I jut heard (literally minutes ago via an email) that a never-before seen/newly-discovered Sylvia Plath poem is to published in an upcoming edition of the online litmag Blackbird.
Another fine source of literary information is available from the WEST Virginia University press: [www.wvupress.com] />
I am unclear what the point is of posting a rumor about something that may possibly happen sometime in the unspecified future. On the other hand, I have to share a rumor I heard that the sun will likely explode before the end of the next trillion years or so. Stay tuned for more on this as it develops.
You can read some of the works in her latest released work here: [oldpoetry.com] />
“Nothing stinks like a pile of unpublished writing.”
Sylvia Plath quote
Well I think it's interesting and lucky for those writers that get to be published in the same issue.
I doubt that there's much carryover, between one author and another, Talia. I could read a ton of Ginsberg, and it wouldn't make me sway from the Billy Collins if printed on the same page.
But, here's a Plath I hadn't seen before:
Metamorphoses Of The Moon
by Sylvia Plath
Cold moons withdraw, refusing to come to terms
with the pilot who dares all heaven's harms
to raid the zone where fate begins,
flings silver gauntlet of his plane at space,
demanding satisfaction; no duel takes place:
the mute air merely thins and thins.
Sky won't be drawn closer: absolute,
it holds aloof, a shrouded parachute
always the same distance from
the falling man who never will abstain
from asking, but inventive, hopes; in vain
challenges the silent dome.
No violation but gives dividends
of slow disaster: the bitten apple ends
the eden of bucolic eve:
understanding breaks through the skull's shell
and like a cuckoo in the nest makes hell
for naïve larks who starve and grieve.
What prince has ever seized the shining grail
but that it turned into a milking pail?
It's likely that each secret sought
will prove to be some common parlor fake:
a craft with paint and powder that can make
cleopatra from a slut.
For most exquisite truths are artifice
framed in disciplines of fire and ice
which conceal incongruous
elements like dirty socks and scraps
of day-old bread and egg-stained plates; perhaps
such sophistry can placate us.
But yet the perverse imp within will probe
beneath the fringes of forbidden robe,
seduced by curiosity,
until in disenchantment our eyes glut
themselves on the clay toes and short clubfoot
which mar the idol's sanctity.
The choice between the mica mystery
of moonlight or the pockmarked face we see
through the scrupulous telescope
is always to be made: innocence
is a fairy-tale; intelligence
hangs itself on its own rope.
Either way we choose, the angry witch
will punish us for saying which is which;
in fatal equilibrium
we poise on perilous poles that freeze us in
a cross of contradiction, racked between
the fact of doubt, the faith of dream.
Some of her lesser known works can be found here: [www.stanford.edu] />
Edited 4 time(s). Last edit at 09/28/2006 03:51PM by lg.
But I don't think the poets printed in Blackbird are quite as big as Plath, Ginsburg, or Billy Collins. I'm talking about the break-through ones.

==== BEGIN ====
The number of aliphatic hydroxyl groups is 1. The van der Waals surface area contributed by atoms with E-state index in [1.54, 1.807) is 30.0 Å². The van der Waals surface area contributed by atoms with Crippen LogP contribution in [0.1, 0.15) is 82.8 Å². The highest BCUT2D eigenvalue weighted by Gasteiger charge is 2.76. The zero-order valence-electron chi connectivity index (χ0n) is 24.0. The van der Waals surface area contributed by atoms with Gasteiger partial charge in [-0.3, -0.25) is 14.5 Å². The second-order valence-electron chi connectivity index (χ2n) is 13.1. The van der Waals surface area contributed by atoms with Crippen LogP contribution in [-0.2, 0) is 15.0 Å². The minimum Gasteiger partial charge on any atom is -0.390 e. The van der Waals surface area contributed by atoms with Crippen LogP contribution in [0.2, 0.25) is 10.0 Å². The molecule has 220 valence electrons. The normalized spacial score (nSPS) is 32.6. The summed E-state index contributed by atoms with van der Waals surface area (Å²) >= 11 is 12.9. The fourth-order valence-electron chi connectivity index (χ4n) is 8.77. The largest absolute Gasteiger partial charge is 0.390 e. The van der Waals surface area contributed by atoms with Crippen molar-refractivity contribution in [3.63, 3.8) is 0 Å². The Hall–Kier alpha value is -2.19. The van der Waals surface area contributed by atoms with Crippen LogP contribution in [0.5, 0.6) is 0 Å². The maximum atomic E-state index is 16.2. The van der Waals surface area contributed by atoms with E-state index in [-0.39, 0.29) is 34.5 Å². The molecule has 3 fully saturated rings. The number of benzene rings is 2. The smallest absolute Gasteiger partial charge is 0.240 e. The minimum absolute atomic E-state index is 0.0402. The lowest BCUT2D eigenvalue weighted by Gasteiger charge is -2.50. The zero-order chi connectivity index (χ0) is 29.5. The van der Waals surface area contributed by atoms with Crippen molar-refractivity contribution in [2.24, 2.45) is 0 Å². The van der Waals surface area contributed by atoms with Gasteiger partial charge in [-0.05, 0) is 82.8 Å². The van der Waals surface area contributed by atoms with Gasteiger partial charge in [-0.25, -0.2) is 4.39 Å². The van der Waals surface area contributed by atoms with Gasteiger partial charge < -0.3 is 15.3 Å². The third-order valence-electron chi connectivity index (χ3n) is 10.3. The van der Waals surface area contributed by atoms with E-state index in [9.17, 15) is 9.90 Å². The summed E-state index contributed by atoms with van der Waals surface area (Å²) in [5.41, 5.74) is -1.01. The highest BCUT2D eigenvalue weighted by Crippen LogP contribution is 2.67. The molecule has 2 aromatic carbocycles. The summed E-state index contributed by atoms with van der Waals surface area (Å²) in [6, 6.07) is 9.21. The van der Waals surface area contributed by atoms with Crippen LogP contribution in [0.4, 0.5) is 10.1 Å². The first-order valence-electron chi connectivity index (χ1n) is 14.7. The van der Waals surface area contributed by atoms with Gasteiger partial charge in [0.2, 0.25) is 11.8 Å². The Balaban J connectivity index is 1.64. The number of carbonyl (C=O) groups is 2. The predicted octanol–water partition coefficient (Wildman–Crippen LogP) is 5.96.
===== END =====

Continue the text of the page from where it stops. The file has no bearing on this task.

You are probably right about that Talia, I've discovered some gems while researching other poems:
Hold You In My Smile
Sweet moment, stay with me,
and pray do not flee so soon,
Let me enjoy the bliss of that
first kiss beneath the moon.
I wish to cradle this feeling,
that has only just been found,
A feeling that has unexpectedly
turned my world around.
Do not depart, Oh please remain
within my heart awhile,
So that I can savour you once more,
and hold you in my smile.
The newly discovered Sylvia Plath poem is at www.blackbird.vcu.edu (published today). There's a New York Times article about it, as well as hundreds of articles in most states and countries now. It was discovered by a grad student researching Fitzgerald. And the writers who are published on this site are certainly on par with Billy Collins. (See Gerald Stern, Claudia Emerson, Charles Wright, George Garrett...) We're talking Pulitzer Prize winners here...check it out. Poets and Writers calls it the best online mag around.
For those of us less bent on scholarship, here's a link to the poem itself: [www.blackbird.vcu.edu] />
For years, I thought that was pronounced Enn-you-eye
and not On-wheeee!
You beat me to it.
My professor David Dodd Lee is also published in this issue.
some comical things here Re DDL
Tea leaves thwart those who court catastrophe,
designing futures where nothing will occur:
cross the gypsy’s palm and yawning she
will still predict no perils left to conquer.
Jeopardy is jejune now: naïve knight
finds ogres out-of-date and dragons unheard
of, while blasé princesses indict
tilts at terror as downright absurd.
The beast in Jamesian grove will never jump,
compelling hero’s dull career to crisis;
and when insouciant angels play God’s trump,
while bored arena crowds for once look eager,
hoping toward havoc, neither pleas nor prizes
shall coax from doom’s blank door lady or tiger.
Gadzooks! The dame rhymes occur with conquer!? And she enjambs unheard/of? Tsk. Eager/tiger? Crisis/prizes? Shudder. Still, an intriguing sonnet construction, all in all.
Be generous have charity
We all can't be Hugh Clarity
I think they could have picked a better picture of Sylvia.
And she enjambs unheard/of
I noticed the enjambment too, Hugh, often word play is a factor in many poets' works. I think that is true here as well.
The photo makes her look like Olivia Newton John before she was 'madeover' in Grease - hardly appropriate to Plath!!
from the yearbook:
"Babs" Plath has a cheery outlook on life and is a real gas at parties
Tsk, tsk...that's terrible, Johnny.
If I've killed one conversation, I've killed two
Click on the link at the bottom of this page to see the page from Plath's copy of "The Great Gatsby" that they have recently added.